The United States Department of Health and Human Services released a study in the New England Journal of Medicine recently that estimated 10.3 million previously uninsured adults now have quality health care coverage as a result of the first ever open enrollment period on the Health Insurance Marketplace.
And thanks to the payment reforms under the Affordable Care Act 5.3 million less adults across the nation reported a difficulty in paying for medical care within the first six months of gaining coverage.
These coverage gains do not include the more than 3 million young adults who gained health insurance coverage through their parents’ plans.
The majority of those newly insured are low income adults who live in states that engaged in Medicaid expansion or adults whose incomes render them eligible for a Marketplace subsidy. In Massachusetts, thanks these Marketplace subsidies, residents have received over $15 million in health insurance refunds, or about $133 per eligible family.
These numbers for the first year alone are promising for the future success of the Affordable Care Act and highlight the most impactful and essential benefit of the Affordable Care Act: higher quality health care at a less expensive cost for all.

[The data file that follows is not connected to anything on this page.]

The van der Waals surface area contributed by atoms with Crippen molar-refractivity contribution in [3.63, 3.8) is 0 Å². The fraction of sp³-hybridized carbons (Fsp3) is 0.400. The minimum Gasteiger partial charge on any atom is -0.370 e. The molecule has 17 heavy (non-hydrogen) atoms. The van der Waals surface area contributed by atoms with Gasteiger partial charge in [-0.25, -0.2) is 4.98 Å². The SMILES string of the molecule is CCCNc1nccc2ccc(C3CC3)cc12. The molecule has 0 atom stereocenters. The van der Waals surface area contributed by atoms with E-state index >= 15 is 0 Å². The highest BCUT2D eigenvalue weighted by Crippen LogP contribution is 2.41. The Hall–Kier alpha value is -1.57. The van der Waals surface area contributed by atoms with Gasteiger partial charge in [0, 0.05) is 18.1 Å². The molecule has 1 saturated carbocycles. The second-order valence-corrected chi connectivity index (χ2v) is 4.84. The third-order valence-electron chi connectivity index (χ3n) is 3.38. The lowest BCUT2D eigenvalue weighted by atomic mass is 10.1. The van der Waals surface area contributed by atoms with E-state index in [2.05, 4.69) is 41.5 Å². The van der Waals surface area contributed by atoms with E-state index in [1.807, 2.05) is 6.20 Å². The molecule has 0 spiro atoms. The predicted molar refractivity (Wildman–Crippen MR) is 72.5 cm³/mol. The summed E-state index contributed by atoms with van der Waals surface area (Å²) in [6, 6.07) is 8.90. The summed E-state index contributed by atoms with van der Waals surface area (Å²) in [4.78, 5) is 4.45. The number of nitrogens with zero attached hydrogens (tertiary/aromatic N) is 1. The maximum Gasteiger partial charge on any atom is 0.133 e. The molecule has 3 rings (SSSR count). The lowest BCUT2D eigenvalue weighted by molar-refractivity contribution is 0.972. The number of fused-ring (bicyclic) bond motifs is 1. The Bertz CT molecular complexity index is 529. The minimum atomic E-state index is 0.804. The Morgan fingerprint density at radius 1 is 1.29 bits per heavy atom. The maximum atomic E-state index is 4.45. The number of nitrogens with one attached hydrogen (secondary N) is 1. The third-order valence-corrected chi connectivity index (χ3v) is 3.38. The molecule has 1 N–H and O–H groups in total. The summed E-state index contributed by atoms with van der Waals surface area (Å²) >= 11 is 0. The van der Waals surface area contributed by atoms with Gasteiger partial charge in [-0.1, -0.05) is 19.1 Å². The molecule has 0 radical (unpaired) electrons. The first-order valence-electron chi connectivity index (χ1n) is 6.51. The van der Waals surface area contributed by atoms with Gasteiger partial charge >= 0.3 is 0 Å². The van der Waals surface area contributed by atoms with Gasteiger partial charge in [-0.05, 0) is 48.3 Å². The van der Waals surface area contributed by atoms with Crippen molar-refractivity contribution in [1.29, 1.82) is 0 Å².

DYS Youth Voice What Matters posted on Jun 21
“Voice What Matters”, the banner above the stage read, and that is exactly what the youth of the Department of Youth Services (DYS) did. From paintings to sculptures, to videos, songs and dance, they showed who they are and what matters to them. This year …Continue Reading DYS Youth Voice What Matters
Elder Abuse is Often Unreported, Help Protect Those in Your Community posted on Jun 16
World Elder Abuse Awareness Day provides an opportunity for communities around the world to promote a better understanding of abuse and neglect of older persons by raising awareness of the cultural, social, economic and demographic processes affecting elder abuse and neglect. Every year an estimated …Continue Reading Elder Abuse is Often Unreported, Help Protect Those in Your Community
A Day to Celebrate Progress and Strive for More posted on Jun 15
With 1 in 5 women suffering from postpartum depression within three months of delivery, many people feel the effects of it, Secretary of the Executive Office of Health and Human Services, Marylou Sudders, said in her remarks during yesterday’s Postpartum Awareness Day at the Massachusetts …Continue Reading A Day to Celebrate Progress and Strive for More